PORTLAND, Ore. (KOIN) — Police declared a riot after a crowd smashed windows at City Hall after trying to set the Justice Center on fire in downtown Portland on Tuesday night, a year to the day since George Floyd was murdered by a Minneapolis police officer.

Officers said shortly before 9:30 p.m. that the crowd was yelling “burn the building down” and had pushed a burning dumpster against the Justice Center. According to the Portland Police Bureau, others were throwing frozen water bottles and eggs at officers and metal spikes into the road. Some tore down fencing around Chapman Square Park and used segments to block SW 4th Avenue near SW Main Street.

The PPB said they were warning the crowd against illegal activity, saying those who refuse to comply could be arrested.

Officers cleared the metal spikes so that firefighters could reach the dumpster fire. Once the flames were extinguished, the PPB said officers deployed smoke before leaving the area.

About half an hour later, police said the crowd of about 200 had moved to Portland City Hall where people were smashing and tagging windows. A riot was declared and officers said the crowd was ordered to leave or face arrest and the use of force.

The group moved on a short time later and wandered around the downtown area, blocking streets and breaking windows, police said. Some in the crowd were heard saying the night was a success, according to PPB.

At 11 p.m., police announced that it had made “targeted arrests… of some who have engaged in criminal activity.” Several hours later, they released the following names:

  • 30-year-old Elizabeth Hall, Criminal Mischief II
  • 30-year-old Emery Hall, Criminal Mischief II, Escape III
  • 23-year-old Rhiannon Millar-Griffin, Criminal Mischief I, Riot
  • 22-year-old Jacob Myers, Criminal Mischief I
  • 21-year-old Jarrid Huber, Arson I, Criminal Mischief I, Criminal Mischief II x 5, Riot

The crowd dwindled to a few dozen people by midnight.

Officers with the Portland Police Bureau stand guard in front of a burning dumpster pushed against the Justice Center by protesters on the one-year anniversary of George Floyd’s murder, May 25, 2021. (Sergio Olmos)

Across the nation, Floyd’s death set off a social movement that has brought peaceful activists to the streets along with those more prone to violence. In Portland, protests continued for more than 100 consecutive nights. What began as outcry over his death evolved into a larger call about different ways to police cities.

Three large events happened Tuesday in Portland related to the anniversary of Floyd’s death, one at Revolution Hall and the others downtown.

  • About 150 people gathered at Revolution Hall at SE Stark and 12th and then started marching. The group marched down NE 7th Avenue toward the Burnside Bridge, stopping at each intersection to chant to commemorate Floyd’s life and others killed by police officers. A former firetruck led the procession with a sign that read “people over profit.”
  • Protesters gathered at the Justice Center beginning around 8 p.m. — the scene of many of the more violent events over the past year. Portland police said they initially gathered in the street near SW 3rd and Main.
  • And a third event, without specifying a time or location was billed as a “May 25th Night Shift all out for abolition” and called for “small actions, big targets.” This is the event that drew hundreds of marchers throughout downtown who smashed windows, tagged buildings and set fires.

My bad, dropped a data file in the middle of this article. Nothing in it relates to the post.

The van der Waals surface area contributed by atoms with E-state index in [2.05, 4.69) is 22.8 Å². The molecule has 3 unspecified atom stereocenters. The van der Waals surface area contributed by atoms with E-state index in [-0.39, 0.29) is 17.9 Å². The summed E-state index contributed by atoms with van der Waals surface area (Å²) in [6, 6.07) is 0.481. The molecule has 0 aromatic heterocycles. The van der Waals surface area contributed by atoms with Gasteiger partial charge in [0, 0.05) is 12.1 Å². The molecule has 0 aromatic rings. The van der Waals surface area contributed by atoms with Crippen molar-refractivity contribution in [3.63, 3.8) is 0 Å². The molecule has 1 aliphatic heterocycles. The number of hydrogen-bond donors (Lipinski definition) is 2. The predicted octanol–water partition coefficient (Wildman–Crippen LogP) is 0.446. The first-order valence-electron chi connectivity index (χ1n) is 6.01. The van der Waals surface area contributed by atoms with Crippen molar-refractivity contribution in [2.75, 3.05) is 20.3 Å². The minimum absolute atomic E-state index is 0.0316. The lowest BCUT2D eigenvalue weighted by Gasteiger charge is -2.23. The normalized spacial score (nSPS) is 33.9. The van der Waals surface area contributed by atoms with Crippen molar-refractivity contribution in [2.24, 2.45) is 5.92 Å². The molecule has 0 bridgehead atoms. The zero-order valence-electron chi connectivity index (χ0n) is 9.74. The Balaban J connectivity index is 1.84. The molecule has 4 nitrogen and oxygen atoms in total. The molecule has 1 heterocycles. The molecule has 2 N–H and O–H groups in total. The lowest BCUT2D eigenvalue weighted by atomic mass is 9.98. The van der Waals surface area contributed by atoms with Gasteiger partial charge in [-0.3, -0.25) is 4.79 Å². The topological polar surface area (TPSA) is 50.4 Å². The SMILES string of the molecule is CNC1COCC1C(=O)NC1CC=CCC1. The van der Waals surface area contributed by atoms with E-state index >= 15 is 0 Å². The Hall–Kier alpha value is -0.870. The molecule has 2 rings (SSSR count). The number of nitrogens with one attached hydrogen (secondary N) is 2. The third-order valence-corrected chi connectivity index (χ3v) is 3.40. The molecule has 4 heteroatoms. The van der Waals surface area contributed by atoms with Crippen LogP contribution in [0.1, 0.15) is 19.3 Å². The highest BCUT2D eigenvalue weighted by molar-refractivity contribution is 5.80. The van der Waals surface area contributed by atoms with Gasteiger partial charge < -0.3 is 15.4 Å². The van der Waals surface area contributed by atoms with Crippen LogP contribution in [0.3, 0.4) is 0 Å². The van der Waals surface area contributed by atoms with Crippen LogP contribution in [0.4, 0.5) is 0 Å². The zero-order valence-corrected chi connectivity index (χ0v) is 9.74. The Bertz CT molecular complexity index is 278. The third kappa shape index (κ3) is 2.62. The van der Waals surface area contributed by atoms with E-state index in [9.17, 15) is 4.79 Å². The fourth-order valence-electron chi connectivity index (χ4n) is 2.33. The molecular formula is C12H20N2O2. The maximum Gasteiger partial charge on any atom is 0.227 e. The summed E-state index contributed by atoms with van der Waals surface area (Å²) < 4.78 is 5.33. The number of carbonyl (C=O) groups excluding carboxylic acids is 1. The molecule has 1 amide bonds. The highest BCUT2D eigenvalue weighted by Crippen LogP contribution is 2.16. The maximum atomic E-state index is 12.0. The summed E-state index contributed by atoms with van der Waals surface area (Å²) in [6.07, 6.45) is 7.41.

Rememberances elsewhere

(AP) — A family-friendly street festival, musical performances and moments of silence were held Tuesday to honor George Floyd and mark the year since he died at the hands of Minneapolis police, a death captured on wrenching bystander video that galvanized the racial justice movement and continues to bring calls for change.

FILE – In this May 31, 2020 file photo, visitors make silent visits to organic memorial featuring a mural of George Floyd, near the spot where he died while in police custody, in Minneapolis, Minn. (AP Photo/Bebeto Matthews, File)

Floyd’s sister Bridgett and other family members held a moment of silence at a “Celebration of Life” event at a downtown Minneapolis park that included music, food trucks, an inflatable bouncy house and a vaccination stand. A few miles away, at the site of the intersection where Floyd died, dozens of people kneeled around a steel fist sculpture for several minutes — symbolizing the 9 minutes, 29 seconds during which Floyd was pinned down.

“It’s been a troubling year, a long year,” Bridgett Floyd told the crowd downtown. “But we made it. … The love is here. George is here.”

Other members of Floyd’s family met in Washington with President Joe Biden and Vice President Kamala Harris, who urged Congress to quickly pass a law in Floyd’s name that would bring changes to policing. A moment of silence to honor Floyd was also held in New York and a rally was held in Los Angeles.

Globally, a rally took place in Germany and Floyd’s death was marked by U.S. embassies in Greece and Spain.

Hours before the Minneapolis festivities, the intersection where Floyd died was disrupted by gunfire.

Associated Press video from 38th Street and Chicago Avenue — informally known as George Floyd Square — showed people running for cover as shots rang out. Police said a man, who they believe was injured in the shooting, went to a nearby hospital with a gunshot wound. Police said he was in critical condition but was expected to survive. There were no immediate arrests.